– The original, unmodified version n

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Read “Project 1 — Getting an Early Start” on the class web page to find out how to copy the necessary files to your account, and compile an executable copy of Nachos into the threads directory
Fall 1998, Lecture 09 4

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Nachos — The Operating System
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Nachos Threads
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For now, we will mostly be concerned with code in the threads directory main.cc, threadtest.cc — a simple test of the thread routines. system.h, system.cc — Nachos startup/shutdown routines. thread.h, thread.cc — thread data structures and thread operations such as thread fork, thread sleep and thread finish. scheduler.h, scheduler.cc — manages the list of threads that are ready to run. list.h, list.cc — generic list management. utility.h, utility.cc — some useful definitions and debugging routines.
Fall 1998, Lecture 09 6

As distributed, Nachos does not support multiple processes, only threads
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All threads share / execute the same code (the Nachos source code) All threads share the same global variables (have to worry about synch.)

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Some interesting functions:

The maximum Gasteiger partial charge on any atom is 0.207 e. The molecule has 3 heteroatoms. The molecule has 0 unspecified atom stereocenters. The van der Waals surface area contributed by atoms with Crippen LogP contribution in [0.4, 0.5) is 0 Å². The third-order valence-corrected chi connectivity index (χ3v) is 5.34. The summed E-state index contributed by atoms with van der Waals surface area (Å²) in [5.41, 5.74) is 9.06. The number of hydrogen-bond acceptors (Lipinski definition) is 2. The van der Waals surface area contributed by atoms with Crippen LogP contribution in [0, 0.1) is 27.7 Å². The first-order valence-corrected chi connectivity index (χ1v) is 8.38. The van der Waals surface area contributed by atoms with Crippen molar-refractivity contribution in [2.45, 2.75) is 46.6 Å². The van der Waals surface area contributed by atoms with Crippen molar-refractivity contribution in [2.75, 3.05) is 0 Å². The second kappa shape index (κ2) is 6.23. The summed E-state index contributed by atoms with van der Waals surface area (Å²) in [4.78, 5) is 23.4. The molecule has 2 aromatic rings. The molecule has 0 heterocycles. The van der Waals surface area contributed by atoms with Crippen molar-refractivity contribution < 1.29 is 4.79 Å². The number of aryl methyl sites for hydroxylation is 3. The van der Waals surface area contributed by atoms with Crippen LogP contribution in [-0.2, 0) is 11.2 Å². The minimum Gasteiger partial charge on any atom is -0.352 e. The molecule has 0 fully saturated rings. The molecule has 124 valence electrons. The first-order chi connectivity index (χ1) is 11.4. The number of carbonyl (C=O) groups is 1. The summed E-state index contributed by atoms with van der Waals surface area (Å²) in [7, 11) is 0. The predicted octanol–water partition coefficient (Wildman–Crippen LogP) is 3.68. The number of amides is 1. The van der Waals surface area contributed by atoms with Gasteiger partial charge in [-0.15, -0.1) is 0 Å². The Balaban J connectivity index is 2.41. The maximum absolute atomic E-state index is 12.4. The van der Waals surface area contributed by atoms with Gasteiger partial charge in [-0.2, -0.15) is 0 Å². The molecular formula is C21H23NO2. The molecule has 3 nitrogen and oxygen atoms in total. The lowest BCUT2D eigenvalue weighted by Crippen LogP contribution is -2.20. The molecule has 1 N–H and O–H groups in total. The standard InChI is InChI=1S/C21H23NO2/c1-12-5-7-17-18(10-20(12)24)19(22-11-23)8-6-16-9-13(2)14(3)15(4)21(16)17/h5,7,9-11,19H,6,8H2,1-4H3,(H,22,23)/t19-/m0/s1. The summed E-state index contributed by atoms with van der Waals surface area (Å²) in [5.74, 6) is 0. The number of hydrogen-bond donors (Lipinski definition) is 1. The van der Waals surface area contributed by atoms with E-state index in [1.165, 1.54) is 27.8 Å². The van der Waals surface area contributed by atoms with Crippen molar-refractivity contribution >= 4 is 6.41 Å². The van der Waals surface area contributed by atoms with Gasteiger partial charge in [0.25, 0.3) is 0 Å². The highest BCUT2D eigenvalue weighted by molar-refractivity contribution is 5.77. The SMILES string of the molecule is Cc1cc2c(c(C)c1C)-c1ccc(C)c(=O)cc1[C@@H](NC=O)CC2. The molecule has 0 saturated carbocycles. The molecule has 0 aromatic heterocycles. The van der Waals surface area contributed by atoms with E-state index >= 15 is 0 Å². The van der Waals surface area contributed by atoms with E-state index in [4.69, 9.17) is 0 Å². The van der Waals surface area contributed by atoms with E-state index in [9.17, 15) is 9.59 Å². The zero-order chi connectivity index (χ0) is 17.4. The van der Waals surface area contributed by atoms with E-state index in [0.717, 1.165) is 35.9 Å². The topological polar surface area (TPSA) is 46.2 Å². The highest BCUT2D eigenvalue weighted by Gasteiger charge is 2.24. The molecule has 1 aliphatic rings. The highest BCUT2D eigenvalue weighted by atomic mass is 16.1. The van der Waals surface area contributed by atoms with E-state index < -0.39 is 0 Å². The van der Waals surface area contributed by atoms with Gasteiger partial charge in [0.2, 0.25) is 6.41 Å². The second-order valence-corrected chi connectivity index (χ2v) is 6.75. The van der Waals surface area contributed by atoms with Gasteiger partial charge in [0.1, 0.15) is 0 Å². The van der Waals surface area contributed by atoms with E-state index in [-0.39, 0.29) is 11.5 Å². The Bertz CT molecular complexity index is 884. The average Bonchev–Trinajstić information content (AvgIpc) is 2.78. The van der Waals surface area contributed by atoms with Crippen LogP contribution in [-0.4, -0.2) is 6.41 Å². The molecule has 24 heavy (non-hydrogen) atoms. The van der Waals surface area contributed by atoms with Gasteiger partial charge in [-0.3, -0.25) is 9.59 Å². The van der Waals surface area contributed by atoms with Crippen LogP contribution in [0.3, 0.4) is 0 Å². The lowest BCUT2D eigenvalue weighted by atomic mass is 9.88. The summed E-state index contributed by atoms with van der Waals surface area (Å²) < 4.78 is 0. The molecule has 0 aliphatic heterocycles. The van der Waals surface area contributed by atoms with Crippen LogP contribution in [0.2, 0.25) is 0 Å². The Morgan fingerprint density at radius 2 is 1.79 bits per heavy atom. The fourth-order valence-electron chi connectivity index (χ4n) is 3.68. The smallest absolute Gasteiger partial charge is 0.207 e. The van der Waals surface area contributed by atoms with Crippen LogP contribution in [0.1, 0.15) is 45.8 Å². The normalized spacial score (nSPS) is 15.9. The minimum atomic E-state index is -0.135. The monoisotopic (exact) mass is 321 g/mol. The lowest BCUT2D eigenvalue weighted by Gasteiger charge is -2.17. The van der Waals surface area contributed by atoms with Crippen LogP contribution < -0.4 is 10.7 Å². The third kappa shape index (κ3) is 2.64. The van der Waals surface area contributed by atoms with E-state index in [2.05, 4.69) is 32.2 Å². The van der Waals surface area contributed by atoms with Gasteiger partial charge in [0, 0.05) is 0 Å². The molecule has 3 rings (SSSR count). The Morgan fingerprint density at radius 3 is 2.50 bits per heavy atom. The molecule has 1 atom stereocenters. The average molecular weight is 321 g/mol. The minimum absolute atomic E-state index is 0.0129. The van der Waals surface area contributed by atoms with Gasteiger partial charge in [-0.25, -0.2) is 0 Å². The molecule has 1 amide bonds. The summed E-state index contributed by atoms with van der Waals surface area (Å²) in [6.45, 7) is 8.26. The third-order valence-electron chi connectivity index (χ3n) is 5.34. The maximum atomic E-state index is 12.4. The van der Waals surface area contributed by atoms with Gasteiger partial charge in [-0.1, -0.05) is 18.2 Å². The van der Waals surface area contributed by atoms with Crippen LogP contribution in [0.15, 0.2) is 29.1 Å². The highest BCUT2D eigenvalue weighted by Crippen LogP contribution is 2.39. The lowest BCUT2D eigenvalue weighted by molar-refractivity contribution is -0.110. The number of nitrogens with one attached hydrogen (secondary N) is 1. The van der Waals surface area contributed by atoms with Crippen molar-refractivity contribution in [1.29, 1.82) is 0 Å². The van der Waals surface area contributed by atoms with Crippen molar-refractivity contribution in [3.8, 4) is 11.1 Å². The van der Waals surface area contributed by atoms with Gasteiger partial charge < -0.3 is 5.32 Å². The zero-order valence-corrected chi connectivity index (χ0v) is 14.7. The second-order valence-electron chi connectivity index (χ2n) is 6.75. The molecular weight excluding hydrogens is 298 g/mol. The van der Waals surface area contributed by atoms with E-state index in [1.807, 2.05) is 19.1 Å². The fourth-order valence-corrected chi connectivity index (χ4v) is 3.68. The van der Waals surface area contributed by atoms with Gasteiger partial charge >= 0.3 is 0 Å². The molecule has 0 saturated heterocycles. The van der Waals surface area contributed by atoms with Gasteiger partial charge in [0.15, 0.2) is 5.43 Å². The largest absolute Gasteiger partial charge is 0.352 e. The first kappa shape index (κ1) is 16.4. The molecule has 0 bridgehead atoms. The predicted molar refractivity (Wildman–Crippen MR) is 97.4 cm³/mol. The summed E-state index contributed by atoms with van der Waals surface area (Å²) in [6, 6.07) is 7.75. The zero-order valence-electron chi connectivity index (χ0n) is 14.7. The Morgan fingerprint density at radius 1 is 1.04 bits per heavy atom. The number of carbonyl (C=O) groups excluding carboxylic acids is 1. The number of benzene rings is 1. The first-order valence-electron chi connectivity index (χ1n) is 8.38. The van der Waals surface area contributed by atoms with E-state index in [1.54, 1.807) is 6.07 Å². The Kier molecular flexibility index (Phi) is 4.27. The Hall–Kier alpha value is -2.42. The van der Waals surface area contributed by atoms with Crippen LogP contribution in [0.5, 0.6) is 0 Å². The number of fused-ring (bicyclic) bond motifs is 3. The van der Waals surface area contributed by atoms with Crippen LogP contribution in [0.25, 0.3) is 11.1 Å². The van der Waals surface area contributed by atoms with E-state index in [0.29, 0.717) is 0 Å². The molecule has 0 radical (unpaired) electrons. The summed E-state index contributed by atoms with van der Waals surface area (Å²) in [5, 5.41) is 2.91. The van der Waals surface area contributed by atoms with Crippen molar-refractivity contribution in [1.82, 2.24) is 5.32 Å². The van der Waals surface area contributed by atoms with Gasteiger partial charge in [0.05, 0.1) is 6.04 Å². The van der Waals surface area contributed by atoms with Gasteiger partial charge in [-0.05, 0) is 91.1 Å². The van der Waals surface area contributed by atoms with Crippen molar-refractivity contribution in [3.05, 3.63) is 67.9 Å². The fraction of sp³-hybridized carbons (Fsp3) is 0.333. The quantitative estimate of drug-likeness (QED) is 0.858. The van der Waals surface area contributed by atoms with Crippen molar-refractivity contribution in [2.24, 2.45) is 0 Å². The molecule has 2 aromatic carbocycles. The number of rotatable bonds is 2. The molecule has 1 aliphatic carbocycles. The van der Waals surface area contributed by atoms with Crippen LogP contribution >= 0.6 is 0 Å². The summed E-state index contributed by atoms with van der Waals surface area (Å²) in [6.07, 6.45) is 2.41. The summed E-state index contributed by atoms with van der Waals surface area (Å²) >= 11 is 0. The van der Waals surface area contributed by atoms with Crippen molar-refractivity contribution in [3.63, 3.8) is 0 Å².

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Thread::Fork( ) — create a new thread to run a specified function with a single argument, and put it on the ready queue Thread::Yield( ) — if there are other threads waiting to run, suspend this thread and run another Thread::Sleep( ) — this thread is waiting on some event, so suspend it, and hope someone else wakes it up later Thread::Finish( ) — terminate the currently running thread
Fall 1998, Lecture 09

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Manipulating Threads in Nachos void Thread::Fork(VoidFunctionPtr func, int arg) { DEBUG('t',"Forking thread \"%s\" with func = 0x%x, arg = %d\n", name, (int) func, arg); StackAllocate(func, arg); IntStatus oldLevel = interrupt-> SetLevel(IntOff); scheduler->ReadyToRun(this); (void) interrupt->SetLevel(oldLevel); }

Manipulating Threads in Nachos (cont.) void Thread::Yield () { Thread *nextThread; IntStatus oldLevel = interrupt-> SetLevel(IntOff); ASSERT(this == currentThread); DEBUG('t', "Yielding thread \"%s\"\n", getName()); nextThread = scheduler-> FindNextToRun(); if (nextThread != NULL) { scheduler->ReadyToRun(this); scheduler->Run(nextThread); } (void) interrupt->SetLevel(oldLevel); }
8 Fall 1998, Lecture 09

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Fall 1998, Lecture 09

Manipulating Threads in Nachos (cont.) void Thread::Sleep () { Thread *nextThread; ASSERT(this == currentThread); ASSERT(interrupt->getLevel() == IntOff); DEBUG('t', "Sleeping thread \"%s\"\n", getName()); status = BLOCKED; while ((nextThread = scheduler-> FindNextToRun()) == NULL) interrupt->Idle(); scheduler->Run(nextThread); }

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Fall 1998, Lecture 09